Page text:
During a holiday to the UK and Paris, I couldn’t resist including some science communication experiences among the many leisure activities.
I visited Phil Dooley, former president of the ASC NSW branch and Executive member at his workplace near Oxford. Phil is the News and Education Officer at JET (Joint European Torus), which is the shared fusion experiment run by the European Fusion Development Agreement. Phil is part of the team which communicates to various audiences the research involved in creating fusion events in a plasma.
Among his many duties Phil selects the picture and story of the week for the EFDA website. Phil showed me through the facility and we were able to walk around the world’s largest tokamak as it was shut down for maintenance. My accompanying photo shows Phil dwarfed by the power array which heats the plasma. I contributed to the day by giving a talk to staff about two exhibitions I developed about nuclear science. This provoked a discussion about how to communicate this complex subject to a general public and the relative value of interactive displays.
In London I talked with the Roland Jackson, CEO of the British Science Association, about the science communication initiatives of the BSA. We spent much of our time talking about Sciencewise, the UK’s national centre for public dialogue in policy making involving science and technology issues.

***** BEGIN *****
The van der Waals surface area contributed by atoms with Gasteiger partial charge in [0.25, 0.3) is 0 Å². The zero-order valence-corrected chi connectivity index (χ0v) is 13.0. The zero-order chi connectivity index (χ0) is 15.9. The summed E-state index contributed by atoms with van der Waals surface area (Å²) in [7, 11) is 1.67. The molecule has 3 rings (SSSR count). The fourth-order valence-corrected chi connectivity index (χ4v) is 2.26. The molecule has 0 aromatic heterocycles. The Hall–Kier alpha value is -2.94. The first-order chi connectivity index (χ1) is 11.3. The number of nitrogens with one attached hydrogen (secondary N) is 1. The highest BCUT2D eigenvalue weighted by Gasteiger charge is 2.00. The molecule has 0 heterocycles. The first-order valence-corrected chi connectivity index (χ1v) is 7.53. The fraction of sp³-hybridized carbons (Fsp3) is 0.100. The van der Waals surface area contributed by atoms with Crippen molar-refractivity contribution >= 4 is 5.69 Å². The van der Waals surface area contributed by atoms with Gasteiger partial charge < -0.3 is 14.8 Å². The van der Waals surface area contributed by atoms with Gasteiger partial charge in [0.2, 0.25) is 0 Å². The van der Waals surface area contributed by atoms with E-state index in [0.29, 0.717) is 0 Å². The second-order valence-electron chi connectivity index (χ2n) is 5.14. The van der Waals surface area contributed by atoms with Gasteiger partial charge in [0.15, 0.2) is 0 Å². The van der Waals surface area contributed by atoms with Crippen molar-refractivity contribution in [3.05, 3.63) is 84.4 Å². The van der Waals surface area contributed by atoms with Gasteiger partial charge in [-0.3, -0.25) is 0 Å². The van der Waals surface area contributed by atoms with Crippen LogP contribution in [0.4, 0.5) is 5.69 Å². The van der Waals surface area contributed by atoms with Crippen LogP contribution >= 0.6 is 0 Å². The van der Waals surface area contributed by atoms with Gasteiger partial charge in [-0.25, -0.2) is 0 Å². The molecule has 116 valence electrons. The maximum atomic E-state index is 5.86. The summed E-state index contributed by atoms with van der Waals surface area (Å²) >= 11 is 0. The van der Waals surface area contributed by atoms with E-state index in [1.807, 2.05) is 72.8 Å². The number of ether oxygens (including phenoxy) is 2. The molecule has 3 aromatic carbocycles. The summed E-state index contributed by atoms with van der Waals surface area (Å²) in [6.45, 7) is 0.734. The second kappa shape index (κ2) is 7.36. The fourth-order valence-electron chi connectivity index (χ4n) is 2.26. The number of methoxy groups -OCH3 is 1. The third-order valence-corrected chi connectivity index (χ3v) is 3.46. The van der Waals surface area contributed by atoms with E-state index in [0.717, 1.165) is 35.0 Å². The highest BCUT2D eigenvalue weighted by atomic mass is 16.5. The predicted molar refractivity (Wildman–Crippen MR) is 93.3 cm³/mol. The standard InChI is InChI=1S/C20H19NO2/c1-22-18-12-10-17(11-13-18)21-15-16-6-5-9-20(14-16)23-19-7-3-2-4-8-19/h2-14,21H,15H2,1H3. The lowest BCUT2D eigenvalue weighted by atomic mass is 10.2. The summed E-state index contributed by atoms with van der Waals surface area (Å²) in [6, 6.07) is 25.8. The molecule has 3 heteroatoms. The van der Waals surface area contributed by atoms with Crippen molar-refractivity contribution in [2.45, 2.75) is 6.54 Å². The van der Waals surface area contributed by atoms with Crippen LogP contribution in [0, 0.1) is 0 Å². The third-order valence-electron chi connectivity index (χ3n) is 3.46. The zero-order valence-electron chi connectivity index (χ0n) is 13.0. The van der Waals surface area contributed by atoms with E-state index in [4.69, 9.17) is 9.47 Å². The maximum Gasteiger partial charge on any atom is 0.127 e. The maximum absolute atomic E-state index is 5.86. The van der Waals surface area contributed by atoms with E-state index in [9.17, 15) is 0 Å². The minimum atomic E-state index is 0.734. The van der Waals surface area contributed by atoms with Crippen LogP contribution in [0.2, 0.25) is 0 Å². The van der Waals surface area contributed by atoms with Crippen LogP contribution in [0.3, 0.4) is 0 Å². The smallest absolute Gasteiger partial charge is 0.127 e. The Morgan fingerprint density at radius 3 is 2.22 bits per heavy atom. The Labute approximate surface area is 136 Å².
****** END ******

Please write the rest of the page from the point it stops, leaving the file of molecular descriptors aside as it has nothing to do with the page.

I also had a general chat with Karen Bultitude, an Australian who is lecturer in Science Communication and Director of Research in the Department of Science and Technology Studies at the University College London. Karen is a mine of information about the active UK science communication area.
A couple of museum visits were noteworthy. The Wellcome Collection in Euston Road, London, stages artful and intriguing displays and is well worth a visit. Across the Channel in Paris, the Musee des Arts et Metiers features a great collection but displayed with a lack of context and engagement. The main exception is the automatons’ theatre. The charm of these venerable mechanised robotic objects transcends the simplicity of the interpretation. I didn’t stay for the demonstration but I’d expect it would be worth watching even though it’s only in French.